As the parent of a teenager, it may be difficult to imagine a world where you and your child could actually get along. If you feel frustrated by the constant bickering and endless yelling that fills your household, you are not alone. While the teen years can be notoriously difficult, raising adolescents peacefully does not have to be impossible. With patience and compromise from both parties, you and your teen can learn how to stop arguing about everything.

Don’t expect perfection

As you and your teen actively work toward creating a healthier relationship and a more welcoming environment, do not expect perfection from either participant. Arguing is an inevitable part of life and often a necessary step in the conflict resolution process. It is unrealistic to expect that you and your teen will never disagree. It is much more realistic, however, to hope for arguments that are both less frequent and more civilized.

While your teenager may sometimes act like he or she is from another planet, you should approach the situation the same way you would if you were dealing with a spouse, coworker, or friend—be calm, be reasonable, be patient, and be prepared for bumps along the way.

Narrow your focus

If you and your teen truly do argue over just about anything, improving your relationship can seem like a daunting, ambiguous task. It is impossible to quickly go from “fighting hourly” to “getting along constantly,” and you will only disappoint yourself by trying. Step back and evaluate your relationship with your teen, focusing on recurrent and specific problem areas.

Narrow your scope and choose a few select issues to work on. It is helpful to address topics that can have definite, immediate solutions—conversations discussing curfew and allowance money will likely be much more straightforward than singular conversations hoping to tackle issues involving grades, dating, and substance abuse. Start with the little things and work your way toward bigger problems.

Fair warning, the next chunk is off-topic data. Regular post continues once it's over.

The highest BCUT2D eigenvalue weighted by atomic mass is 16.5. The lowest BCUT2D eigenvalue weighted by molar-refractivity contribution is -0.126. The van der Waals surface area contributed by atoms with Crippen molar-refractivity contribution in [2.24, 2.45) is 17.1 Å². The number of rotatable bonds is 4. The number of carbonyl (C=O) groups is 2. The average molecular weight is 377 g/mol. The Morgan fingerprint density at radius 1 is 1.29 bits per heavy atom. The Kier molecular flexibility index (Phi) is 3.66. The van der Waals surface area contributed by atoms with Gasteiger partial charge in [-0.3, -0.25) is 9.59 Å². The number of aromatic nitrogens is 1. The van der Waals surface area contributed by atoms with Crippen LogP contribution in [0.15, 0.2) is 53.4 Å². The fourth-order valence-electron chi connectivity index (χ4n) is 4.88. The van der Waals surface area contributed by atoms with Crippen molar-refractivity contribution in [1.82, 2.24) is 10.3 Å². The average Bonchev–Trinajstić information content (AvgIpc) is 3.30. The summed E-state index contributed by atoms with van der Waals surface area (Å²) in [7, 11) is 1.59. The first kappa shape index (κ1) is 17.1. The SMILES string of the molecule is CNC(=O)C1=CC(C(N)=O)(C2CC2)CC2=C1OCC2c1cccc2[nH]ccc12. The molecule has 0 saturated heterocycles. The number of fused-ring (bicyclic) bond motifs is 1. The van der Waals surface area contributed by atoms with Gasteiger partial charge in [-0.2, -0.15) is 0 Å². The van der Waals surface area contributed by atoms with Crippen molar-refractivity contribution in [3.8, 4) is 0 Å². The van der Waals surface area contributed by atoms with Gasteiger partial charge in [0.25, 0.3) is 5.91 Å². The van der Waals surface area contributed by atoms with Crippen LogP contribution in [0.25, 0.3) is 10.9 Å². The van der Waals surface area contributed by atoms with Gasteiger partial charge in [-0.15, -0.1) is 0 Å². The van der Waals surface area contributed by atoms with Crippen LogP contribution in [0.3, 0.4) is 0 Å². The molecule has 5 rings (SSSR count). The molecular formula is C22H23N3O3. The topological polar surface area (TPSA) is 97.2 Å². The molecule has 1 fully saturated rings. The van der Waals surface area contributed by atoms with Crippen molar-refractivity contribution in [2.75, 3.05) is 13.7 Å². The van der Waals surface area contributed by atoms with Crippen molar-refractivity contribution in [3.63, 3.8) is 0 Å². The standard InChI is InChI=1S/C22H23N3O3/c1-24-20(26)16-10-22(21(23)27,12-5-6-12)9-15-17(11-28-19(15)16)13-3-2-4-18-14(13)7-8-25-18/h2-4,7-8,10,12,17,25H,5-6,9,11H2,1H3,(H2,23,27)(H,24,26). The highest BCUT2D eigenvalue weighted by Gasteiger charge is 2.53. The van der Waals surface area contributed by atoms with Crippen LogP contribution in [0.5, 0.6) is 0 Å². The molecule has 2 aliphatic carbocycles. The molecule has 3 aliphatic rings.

Come prepared

While it may feel unnatural to treat conversations with your teen like a business meeting, a more formal approach might be worth trying the first few times. Plan ahead of time what you want to discuss with your teen, bringing notes and visuals if needed. Focus on the key points you feel are important and be prepared to address possible rebuttals. When discussing major issues with your teen, see if he or she is willing to set aside a specific time to talk with you. Know ahead of time when and where you will have the conversation and involve other people as appropriate.

Try to establish ground rules for your discussion, such as no yelling, swearing, or storming out of the room. If you two are prone to bicker for hours on end, set a time limit and agree to cool down and come back to the conversation at a later time. Being overly angry reduces your ability to listen and think critically—both of which are necessary if you hope to make any progress with your teen.

Pick your battles and remain in control

No matter how difficult or unreasonable your teen may be acting, remember that it always takes two to argue. Don’t let your pride or your need to be “right” become a stumbling block that prevents you from communicating healthily with your teen. Some issues, like those involving safety or future success, are more important than others—and you always have the opportunity to be the bigger person and to leave less significant battles un-fought.

Remember that your teen is also your child; someone who existed before these difficult years and someone who will exist and evolve after. The difficult teenage phase does not last forever—and with patience and love–it can be both endured and enjoyed.